bacchanalia

listen to the pronunciation of bacchanalia
Englisch - Englisch
Hence: A drunken feast; drunken revels; an orgy
A feast or an orgy in honor of Bacchus
A wild, orgiastic party or celebration
or Dionysia In Greco-Roman religion, any of the festivals of the wine god Bacchus (Dionysus), which probably originated as fertility rites. The most famous Greek festivals included the Greater Dionysia, with its dramatic performances; the Anthesteria; and the Lesser Dionysia, characterized by simple rites. Bacchanalia were introduced from lower Italy into Rome, where they were at first secret, open only to women, and held three times a year. They later admitted men and became as frequent as five times a month. In 186 BC their reputation as orgies led the Senate to prohibit them throughout Italy, except in special cases
{i} Roman holiday celebrating Bacchus (god of wine)
Bacchanalian
Of or pertaining to the festival of Bacchus; relating to or given to reveling and drunkenness

Even bacchanalian madness has its charms.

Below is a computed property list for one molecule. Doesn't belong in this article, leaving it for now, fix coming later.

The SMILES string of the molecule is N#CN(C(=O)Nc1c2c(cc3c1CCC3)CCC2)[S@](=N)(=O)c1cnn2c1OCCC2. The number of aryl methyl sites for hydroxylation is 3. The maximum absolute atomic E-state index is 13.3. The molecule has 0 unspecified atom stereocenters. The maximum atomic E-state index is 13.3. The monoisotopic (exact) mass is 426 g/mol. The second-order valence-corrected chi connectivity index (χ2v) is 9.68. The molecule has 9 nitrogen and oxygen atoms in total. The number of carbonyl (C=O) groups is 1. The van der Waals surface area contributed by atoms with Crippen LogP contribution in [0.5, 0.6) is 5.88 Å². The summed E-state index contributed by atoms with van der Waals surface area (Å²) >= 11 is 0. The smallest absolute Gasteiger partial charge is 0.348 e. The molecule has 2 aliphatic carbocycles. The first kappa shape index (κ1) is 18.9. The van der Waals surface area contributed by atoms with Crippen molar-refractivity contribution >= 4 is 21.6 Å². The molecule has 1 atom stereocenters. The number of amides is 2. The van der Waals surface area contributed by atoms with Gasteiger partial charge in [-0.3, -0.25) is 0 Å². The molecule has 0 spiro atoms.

Bacchanalian
A bacchanal; a drunken reveler
bacchanalian
{a} pertaining to revelry
bacchanalian
{n} a drunkon, riotous perfon
Bacchanalian
bacchantic
bacchanalian
used of riotously drunken merrymaking; "a night of bacchanalian revelry"; "carousing bands of drunken soldiers"; "orgiastic festivity
bacchanalian
used of riotously drunken merrymaking; "a night of bacchanalian revelry"; "carousing bands of drunken soldiers"; "orgiastic festivity"
bacchanalian
{s} pertaining to the Bacchanalia (Roman holiday celebrating Bacchus, god of wine); pertaining to a drunken revelry
bacchanalian
a bacchanalian party involves a lot of alcohol, sex, and uncontrolled behaviour (bacchanalis )
bacchanalias
plural of bacchanalia
bacchanalia

    Silbentrennung

    Bac·cha·na·li·a

    Türkische aussprache

    bäkıneylyı

    Aussprache

    /ˌbakəˈnālyə/ /ˌbækəˈneɪljə/

    Etymologie

    [ "ba-k&-'nAl-y&, 'b&aum ] (noun.) 1591. From Bacchanalia.

    Wort des Tages

    nuptial
Favoriten